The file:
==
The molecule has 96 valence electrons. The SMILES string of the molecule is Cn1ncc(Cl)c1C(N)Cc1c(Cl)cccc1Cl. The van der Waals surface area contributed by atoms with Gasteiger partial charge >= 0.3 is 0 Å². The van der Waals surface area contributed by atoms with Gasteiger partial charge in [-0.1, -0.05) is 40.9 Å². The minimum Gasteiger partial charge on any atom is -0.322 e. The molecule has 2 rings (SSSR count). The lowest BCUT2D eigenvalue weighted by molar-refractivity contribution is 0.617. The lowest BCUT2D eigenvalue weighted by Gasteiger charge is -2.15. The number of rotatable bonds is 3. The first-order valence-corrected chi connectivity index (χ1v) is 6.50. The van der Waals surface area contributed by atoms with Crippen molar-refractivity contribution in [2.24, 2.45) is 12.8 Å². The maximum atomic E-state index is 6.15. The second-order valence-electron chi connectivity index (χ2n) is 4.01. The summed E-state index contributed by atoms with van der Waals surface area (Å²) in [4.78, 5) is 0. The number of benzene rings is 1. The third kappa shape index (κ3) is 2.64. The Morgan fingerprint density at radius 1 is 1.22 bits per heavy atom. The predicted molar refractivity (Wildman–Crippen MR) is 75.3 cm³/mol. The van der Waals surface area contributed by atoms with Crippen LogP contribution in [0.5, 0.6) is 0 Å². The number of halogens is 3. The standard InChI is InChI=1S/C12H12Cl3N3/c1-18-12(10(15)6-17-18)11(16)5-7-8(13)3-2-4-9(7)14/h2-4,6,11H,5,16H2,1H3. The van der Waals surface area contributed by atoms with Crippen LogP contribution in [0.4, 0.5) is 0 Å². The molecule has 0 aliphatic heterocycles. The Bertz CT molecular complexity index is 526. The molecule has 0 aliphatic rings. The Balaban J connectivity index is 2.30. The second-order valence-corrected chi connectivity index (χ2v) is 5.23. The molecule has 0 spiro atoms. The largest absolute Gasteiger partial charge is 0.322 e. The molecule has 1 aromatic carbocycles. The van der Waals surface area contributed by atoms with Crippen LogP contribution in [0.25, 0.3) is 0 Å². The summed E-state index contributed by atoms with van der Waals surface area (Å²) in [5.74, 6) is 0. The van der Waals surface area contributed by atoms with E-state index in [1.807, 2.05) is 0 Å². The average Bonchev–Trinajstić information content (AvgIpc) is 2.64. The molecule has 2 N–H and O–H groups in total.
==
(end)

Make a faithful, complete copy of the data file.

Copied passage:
The molecule has 96 valence electrons. The SMILES string of the molecule is Cn1ncc(Cl)c1C(N)Cc1c(Cl)cccc1Cl. The van der Waals surface area contributed by atoms with Gasteiger partial charge >= 0.3 is 0 Å². The van der Waals surface area contributed by atoms with Gasteiger partial charge in [-0.1, -0.05) is 40.9 Å². The minimum Gasteiger partial charge on any atom is -0.322 e. The molecule has 2 rings (SSSR count). The lowest BCUT2D eigenvalue weighted by molar-refractivity contribution is 0.617. The lowest BCUT2D eigenvalue weighted by Gasteiger charge is -2.15. The number of rotatable bonds is 3. The first-order valence-corrected chi connectivity index (χ1v) is 6.50. The van der Waals surface area contributed by atoms with Crippen molar-refractivity contribution in [2.24, 2.45) is 12.8 Å². The maximum atomic E-state index is 6.15. The second-order valence-electron chi connectivity index (χ2n) is 4.01. The summed E-state index contributed by atoms with van der Waals surface area (Å²) in [4.78, 5) is 0. The number of benzene rings is 1. The third kappa shape index (κ3) is 2.64. The Morgan fingerprint density at radius 1 is 1.22 bits per heavy atom. The predicted molar refractivity (Wildman–Crippen MR) is 75.3 cm³/mol. The van der Waals surface area contributed by atoms with Crippen LogP contribution in [0.5, 0.6) is 0 Å². The number of halogens is 3. The standard InChI is InChI=1S/C12H12Cl3N3/c1-18-12(10(15)6-17-18)11(16)5-7-8(13)3-2-4-9(7)14/h2-4,6,11H,5,16H2,1H3. The van der Waals surface area contributed by atoms with Crippen LogP contribution in [0.4, 0.5) is 0 Å². The molecule has 0 aliphatic heterocycles. The Bertz CT molecular complexity index is 526. The molecule has 0 aliphatic rings. The Balaban J connectivity index is 2.30. The second-order valence-corrected chi connectivity index (χ2v) is 5.23. The molecule has 0 spiro atoms. The largest absolute Gasteiger partial charge is 0.322 e. The molecule has 1 aromatic carbocycles. The van der Waals surface area contributed by atoms with Crippen LogP contribution in [0.25, 0.3) is 0 Å². The summed E-state index contributed by atoms with van der Waals surface area (Å²) in [5.74, 6) is 0. The van der Waals surface area contributed by atoms with E-state index in [1.807, 2.05) is 0 Å². The average Bonchev–Trinajstić information content (AvgIpc) is 2.64. The molecule has 2 N–H and O–H groups in total.